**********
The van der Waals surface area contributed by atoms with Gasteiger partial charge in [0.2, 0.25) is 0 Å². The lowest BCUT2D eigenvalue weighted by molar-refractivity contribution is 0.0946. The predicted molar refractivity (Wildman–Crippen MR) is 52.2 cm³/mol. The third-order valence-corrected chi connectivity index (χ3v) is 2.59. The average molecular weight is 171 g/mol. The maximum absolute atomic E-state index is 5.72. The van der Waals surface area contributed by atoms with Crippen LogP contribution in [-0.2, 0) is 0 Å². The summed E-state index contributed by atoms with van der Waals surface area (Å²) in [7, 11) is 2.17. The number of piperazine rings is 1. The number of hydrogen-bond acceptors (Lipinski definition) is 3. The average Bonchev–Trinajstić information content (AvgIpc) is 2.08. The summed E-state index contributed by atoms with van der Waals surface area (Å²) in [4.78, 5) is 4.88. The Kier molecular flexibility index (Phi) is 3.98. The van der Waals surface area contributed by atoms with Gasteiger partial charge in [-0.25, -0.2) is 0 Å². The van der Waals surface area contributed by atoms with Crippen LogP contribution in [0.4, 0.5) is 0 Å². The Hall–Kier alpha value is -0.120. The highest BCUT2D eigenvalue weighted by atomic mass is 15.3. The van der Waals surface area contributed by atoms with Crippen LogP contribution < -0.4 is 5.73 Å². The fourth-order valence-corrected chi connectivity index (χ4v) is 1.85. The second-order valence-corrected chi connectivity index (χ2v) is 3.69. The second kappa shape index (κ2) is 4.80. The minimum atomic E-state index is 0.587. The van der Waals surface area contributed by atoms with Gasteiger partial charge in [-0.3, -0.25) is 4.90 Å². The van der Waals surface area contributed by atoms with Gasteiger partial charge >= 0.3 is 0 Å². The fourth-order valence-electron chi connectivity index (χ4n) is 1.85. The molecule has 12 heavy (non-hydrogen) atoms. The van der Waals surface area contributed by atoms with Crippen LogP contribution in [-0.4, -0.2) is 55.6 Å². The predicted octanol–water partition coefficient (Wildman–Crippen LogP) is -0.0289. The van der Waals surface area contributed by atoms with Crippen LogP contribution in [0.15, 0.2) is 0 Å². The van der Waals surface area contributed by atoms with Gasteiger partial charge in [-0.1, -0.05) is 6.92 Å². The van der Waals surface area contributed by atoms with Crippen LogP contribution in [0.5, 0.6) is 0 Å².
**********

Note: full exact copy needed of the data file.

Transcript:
The van der Waals surface area contributed by atoms with Gasteiger partial charge in [0.2, 0.25) is 0 Å². The lowest BCUT2D eigenvalue weighted by molar-refractivity contribution is 0.0946. The predicted molar refractivity (Wildman–Crippen MR) is 52.2 cm³/mol. The third-order valence-corrected chi connectivity index (χ3v) is 2.59. The average molecular weight is 171 g/mol. The maximum absolute atomic E-state index is 5.72. The van der Waals surface area contributed by atoms with Crippen LogP contribution in [-0.2, 0) is 0 Å². The summed E-state index contributed by atoms with van der Waals surface area (Å²) in [7, 11) is 2.17. The number of piperazine rings is 1. The number of hydrogen-bond acceptors (Lipinski definition) is 3. The average Bonchev–Trinajstić information content (AvgIpc) is 2.08. The summed E-state index contributed by atoms with van der Waals surface area (Å²) in [4.78, 5) is 4.88. The Kier molecular flexibility index (Phi) is 3.98. The van der Waals surface area contributed by atoms with Gasteiger partial charge in [-0.25, -0.2) is 0 Å². The van der Waals surface area contributed by atoms with Crippen LogP contribution in [0.4, 0.5) is 0 Å². The Hall–Kier alpha value is -0.120. The highest BCUT2D eigenvalue weighted by atomic mass is 15.3. The van der Waals surface area contributed by atoms with Crippen LogP contribution < -0.4 is 5.73 Å². The fourth-order valence-corrected chi connectivity index (χ4v) is 1.85. The second-order valence-corrected chi connectivity index (χ2v) is 3.69. The second kappa shape index (κ2) is 4.80. The minimum atomic E-state index is 0.587. The van der Waals surface area contributed by atoms with Gasteiger partial charge in [-0.3, -0.25) is 4.90 Å². The van der Waals surface area contributed by atoms with Gasteiger partial charge >= 0.3 is 0 Å². The fourth-order valence-electron chi connectivity index (χ4n) is 1.85. The molecule has 12 heavy (non-hydrogen) atoms. The van der Waals surface area contributed by atoms with Crippen LogP contribution in [-0.4, -0.2) is 55.6 Å². The predicted octanol–water partition coefficient (Wildman–Crippen LogP) is -0.0289. The van der Waals surface area contributed by atoms with Crippen LogP contribution in [0.15, 0.2) is 0 Å². The van der Waals surface area contributed by atoms with Gasteiger partial charge in [-0.1, -0.05) is 6.92 Å². The van der Waals surface area contributed by atoms with Crippen LogP contribution in [0.5, 0.6) is 0 Å².